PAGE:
Last month, U.S. District Judge Edward Korman ruled in a New York lawsuit that Bush administration appointees let politics, not science, drive their decision to allow over-the-counter access to these pills only for women 18 and older. Korman ordered the agency to let 17-year-olds get the medication, and separately to evaluate whether all age restrictions should be lifted.
Plan B is emergency contraception that contains a high dose of birth control drugs and will not interfere with an established pregnancy. Religious conservatives say it's the equivalent of an abortion pill because it can prevent a fertilized egg from attaching to the uterus.
The battle over access to Plan B has dragged on for the better part of a decade, through the tenure of three FDA commissioners. Among many in the medical community, it came to symbolize the decline of science at the agency. Top FDA managers refused to go along with the recommendations of scientific staff and outside advisers that the drug be made available over-the-counter with no age restrictions.
"The FDA got caught up in a saga, it got caught up in a drama," said Susan Wood, who served as the agency's top women's health official and resigned in 2005 over delays in issuing a decision. "This issue served as a clear example of the agency being taken off track, and it highlighted the problems FDA was facing in many other areas."
If taken within 72 hours of unprotected sex, Plan B can reduce a woman's chances of pregnancy by as much as 89 percent. It contains a high dose of birth control drugs and works by preventing ovulation, fertilization, or the implantation of a fertilized egg in the uterus.
If a woman is already pregnant, Plan B has no effect.
However, social conservatives say that since it can prevent the implantation of a fertilized egg, Plan B is the equivalent of an abortion pill.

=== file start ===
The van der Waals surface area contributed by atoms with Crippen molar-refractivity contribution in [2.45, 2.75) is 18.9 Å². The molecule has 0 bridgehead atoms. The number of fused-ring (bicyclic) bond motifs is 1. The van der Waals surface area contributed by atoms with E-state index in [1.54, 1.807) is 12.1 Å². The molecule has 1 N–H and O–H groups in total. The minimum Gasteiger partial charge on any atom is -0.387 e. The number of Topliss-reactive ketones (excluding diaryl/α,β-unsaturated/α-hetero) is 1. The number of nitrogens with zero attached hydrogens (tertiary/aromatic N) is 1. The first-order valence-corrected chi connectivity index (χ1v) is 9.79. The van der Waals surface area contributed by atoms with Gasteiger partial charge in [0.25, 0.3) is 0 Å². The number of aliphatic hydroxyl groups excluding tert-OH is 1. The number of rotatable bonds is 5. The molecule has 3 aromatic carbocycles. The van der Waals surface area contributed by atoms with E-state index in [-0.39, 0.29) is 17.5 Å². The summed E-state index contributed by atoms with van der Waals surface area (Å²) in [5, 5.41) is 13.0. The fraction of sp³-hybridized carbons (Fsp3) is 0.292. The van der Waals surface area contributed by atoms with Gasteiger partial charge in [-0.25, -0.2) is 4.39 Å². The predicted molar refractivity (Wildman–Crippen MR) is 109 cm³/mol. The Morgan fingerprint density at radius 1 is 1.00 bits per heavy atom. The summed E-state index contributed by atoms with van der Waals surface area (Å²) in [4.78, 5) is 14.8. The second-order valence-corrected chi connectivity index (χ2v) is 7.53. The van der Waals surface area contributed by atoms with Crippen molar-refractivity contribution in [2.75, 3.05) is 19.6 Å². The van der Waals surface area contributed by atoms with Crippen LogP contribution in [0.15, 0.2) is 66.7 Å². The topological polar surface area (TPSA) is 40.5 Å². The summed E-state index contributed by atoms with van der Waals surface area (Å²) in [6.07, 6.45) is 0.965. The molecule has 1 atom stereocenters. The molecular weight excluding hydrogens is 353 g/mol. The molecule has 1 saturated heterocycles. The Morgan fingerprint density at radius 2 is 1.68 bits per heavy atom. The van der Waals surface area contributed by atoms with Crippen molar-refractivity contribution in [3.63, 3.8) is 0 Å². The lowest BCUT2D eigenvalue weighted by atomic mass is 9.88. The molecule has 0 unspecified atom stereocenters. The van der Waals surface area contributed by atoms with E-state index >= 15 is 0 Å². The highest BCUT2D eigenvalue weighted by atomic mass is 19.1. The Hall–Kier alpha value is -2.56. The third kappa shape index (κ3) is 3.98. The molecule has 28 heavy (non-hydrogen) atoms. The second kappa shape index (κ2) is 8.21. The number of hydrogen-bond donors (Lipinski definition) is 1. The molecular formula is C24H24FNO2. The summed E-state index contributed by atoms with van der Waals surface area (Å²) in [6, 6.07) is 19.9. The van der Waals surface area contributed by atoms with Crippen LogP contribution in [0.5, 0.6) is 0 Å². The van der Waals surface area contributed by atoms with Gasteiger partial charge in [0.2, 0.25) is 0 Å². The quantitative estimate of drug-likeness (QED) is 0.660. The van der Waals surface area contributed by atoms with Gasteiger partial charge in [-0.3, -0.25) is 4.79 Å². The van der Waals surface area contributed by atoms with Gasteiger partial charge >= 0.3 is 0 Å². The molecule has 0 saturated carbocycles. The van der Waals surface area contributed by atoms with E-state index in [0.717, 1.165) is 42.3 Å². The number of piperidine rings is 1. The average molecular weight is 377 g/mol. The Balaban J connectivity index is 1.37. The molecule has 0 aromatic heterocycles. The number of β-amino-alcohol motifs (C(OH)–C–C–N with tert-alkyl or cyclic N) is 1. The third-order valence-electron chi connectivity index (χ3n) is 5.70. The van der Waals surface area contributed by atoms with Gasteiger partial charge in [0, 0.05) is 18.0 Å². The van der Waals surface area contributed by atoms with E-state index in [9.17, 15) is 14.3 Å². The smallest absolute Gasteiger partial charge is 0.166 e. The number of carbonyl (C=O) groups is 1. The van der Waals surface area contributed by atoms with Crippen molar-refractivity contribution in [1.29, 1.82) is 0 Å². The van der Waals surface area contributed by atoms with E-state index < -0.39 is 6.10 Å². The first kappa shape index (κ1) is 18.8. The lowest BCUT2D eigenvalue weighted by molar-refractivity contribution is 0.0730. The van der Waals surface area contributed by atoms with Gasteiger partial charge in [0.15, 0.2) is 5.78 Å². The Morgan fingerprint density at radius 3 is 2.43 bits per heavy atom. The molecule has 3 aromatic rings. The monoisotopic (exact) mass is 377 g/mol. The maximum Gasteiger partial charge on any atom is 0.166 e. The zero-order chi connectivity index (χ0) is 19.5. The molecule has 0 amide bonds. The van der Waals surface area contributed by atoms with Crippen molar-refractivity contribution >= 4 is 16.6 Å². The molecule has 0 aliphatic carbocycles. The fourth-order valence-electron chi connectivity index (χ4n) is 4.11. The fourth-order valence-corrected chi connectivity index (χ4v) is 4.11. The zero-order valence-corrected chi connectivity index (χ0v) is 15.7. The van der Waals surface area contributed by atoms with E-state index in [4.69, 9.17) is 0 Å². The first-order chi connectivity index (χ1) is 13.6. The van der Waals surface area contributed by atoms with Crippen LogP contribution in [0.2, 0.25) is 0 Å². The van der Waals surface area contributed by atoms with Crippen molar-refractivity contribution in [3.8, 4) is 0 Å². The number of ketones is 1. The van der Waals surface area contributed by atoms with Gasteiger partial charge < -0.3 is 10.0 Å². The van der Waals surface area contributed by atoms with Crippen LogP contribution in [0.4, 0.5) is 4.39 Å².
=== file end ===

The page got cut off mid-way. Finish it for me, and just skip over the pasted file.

The treatment consists of two pills and sells for about $35 to $60. Women must ask for Plan B at the pharmacy counter, and show identification with their date of birth. The drug is made by a subsidiary of Teva Pharmaceutical Industries, an Israeli company. It does not prevent sexually transmitted infections, including HIV/AIDS.
Supporters of broader access argued that Plan B was safe and effective in preventing unwanted pregnancy, and could also help reduce the number of abortions.
Opponents, including prominent conservatives, countered that it would encourage promiscuity, and might even become a tool for criminals running prostitution rings, as well as for sexual predators.
Early in the Bush administration, more than 60 organizations petitioned the FDA to allow sales without a prescription. But according to court documents, the issue quickly became politicized.
In 2003, a panel of outside advisers voted 23 to 4 to recommend over-the-counter sales without age restrictions. But top FDA officials told their subordinates that no approval could be issued at the time, and the decision would be made at a higher level. That's considered highly unusual, since the FDA usually has the last word on drug decisions.
In his ruling, Judge Korman said that FDA staffers were told the White House had been involved in the decision on Plan B. The government said in court papers that politics played no role.
In 2005, the Center for Reproductive Rights and other organizations sued in federal court to force an FDA decision.
The following year, the FDA allowed Plan B to be sold without a prescription to adults. But the controversy raged on over access for teens.
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